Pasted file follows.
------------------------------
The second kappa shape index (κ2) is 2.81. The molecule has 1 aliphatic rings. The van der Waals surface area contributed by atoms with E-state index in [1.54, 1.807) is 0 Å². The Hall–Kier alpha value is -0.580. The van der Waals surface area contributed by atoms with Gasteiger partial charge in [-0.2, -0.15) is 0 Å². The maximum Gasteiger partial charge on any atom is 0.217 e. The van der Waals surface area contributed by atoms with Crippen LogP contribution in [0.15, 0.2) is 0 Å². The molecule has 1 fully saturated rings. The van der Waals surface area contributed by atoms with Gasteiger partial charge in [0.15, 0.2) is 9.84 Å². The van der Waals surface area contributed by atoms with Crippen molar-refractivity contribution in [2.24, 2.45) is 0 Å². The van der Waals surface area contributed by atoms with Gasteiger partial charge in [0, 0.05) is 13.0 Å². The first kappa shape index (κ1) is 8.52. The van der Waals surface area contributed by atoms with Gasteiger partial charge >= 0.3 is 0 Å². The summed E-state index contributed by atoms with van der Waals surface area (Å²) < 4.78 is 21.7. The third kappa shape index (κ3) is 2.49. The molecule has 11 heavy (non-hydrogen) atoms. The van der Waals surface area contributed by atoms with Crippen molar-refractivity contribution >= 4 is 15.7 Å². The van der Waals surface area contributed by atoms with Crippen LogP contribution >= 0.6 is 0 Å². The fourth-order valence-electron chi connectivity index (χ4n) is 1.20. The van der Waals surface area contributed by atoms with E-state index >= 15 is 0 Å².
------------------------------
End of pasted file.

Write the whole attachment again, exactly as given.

The second kappa shape index (κ2) is 2.81. The molecule has 1 aliphatic rings. The van der Waals surface area contributed by atoms with E-state index in [1.54, 1.807) is 0 Å². The Hall–Kier alpha value is -0.580. The van der Waals surface area contributed by atoms with Gasteiger partial charge in [-0.2, -0.15) is 0 Å². The maximum Gasteiger partial charge on any atom is 0.217 e. The van der Waals surface area contributed by atoms with Crippen LogP contribution in [0.15, 0.2) is 0 Å². The molecule has 1 fully saturated rings. The van der Waals surface area contributed by atoms with Gasteiger partial charge in [0.15, 0.2) is 9.84 Å². The van der Waals surface area contributed by atoms with Crippen molar-refractivity contribution in [2.24, 2.45) is 0 Å². The van der Waals surface area contributed by atoms with Gasteiger partial charge in [0, 0.05) is 13.0 Å². The first kappa shape index (κ1) is 8.52. The van der Waals surface area contributed by atoms with Gasteiger partial charge >= 0.3 is 0 Å². The summed E-state index contributed by atoms with van der Waals surface area (Å²) < 4.78 is 21.7. The third kappa shape index (κ3) is 2.49. The molecule has 11 heavy (non-hydrogen) atoms. The van der Waals surface area contributed by atoms with Crippen molar-refractivity contribution >= 4 is 15.7 Å². The van der Waals surface area contributed by atoms with Crippen LogP contribution >= 0.6 is 0 Å². The fourth-order valence-electron chi connectivity index (χ4n) is 1.20. The van der Waals surface area contributed by atoms with E-state index >= 15 is 0 Å².